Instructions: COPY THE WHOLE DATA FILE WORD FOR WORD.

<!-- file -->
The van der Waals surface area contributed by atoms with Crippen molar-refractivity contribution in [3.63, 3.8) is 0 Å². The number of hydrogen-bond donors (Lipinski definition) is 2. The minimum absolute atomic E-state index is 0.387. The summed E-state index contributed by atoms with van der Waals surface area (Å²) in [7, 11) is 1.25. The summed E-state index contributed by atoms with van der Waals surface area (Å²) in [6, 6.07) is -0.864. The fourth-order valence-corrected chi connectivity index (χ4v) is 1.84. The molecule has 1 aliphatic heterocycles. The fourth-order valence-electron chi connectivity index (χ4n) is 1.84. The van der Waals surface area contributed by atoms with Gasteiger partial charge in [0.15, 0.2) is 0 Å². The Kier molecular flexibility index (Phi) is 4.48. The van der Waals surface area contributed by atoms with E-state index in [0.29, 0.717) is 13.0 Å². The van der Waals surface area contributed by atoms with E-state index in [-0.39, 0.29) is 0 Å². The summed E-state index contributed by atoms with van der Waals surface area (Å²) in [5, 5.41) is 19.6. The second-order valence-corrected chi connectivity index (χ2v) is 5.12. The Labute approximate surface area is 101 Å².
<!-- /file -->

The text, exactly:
The van der Waals surface area contributed by atoms with Crippen molar-refractivity contribution in [3.63, 3.8) is 0 Å². The number of hydrogen-bond donors (Lipinski definition) is 2. The minimum absolute atomic E-state index is 0.387. The summed E-state index contributed by atoms with van der Waals surface area (Å²) in [7, 11) is 1.25. The summed E-state index contributed by atoms with van der Waals surface area (Å²) in [6, 6.07) is -0.864. The fourth-order valence-corrected chi connectivity index (χ4v) is 1.84. The molecule has 1 aliphatic heterocycles. The fourth-order valence-electron chi connectivity index (χ4n) is 1.84. The van der Waals surface area contributed by atoms with Gasteiger partial charge in [0.15, 0.2) is 0 Å². The Kier molecular flexibility index (Phi) is 4.48. The van der Waals surface area contributed by atoms with E-state index in [0.29, 0.717) is 13.0 Å². The van der Waals surface area contributed by atoms with E-state index in [-0.39, 0.29) is 0 Å². The summed E-state index contributed by atoms with van der Waals surface area (Å²) in [5, 5.41) is 19.6. The second-order valence-corrected chi connectivity index (χ2v) is 5.12. The Labute approximate surface area is 101 Å².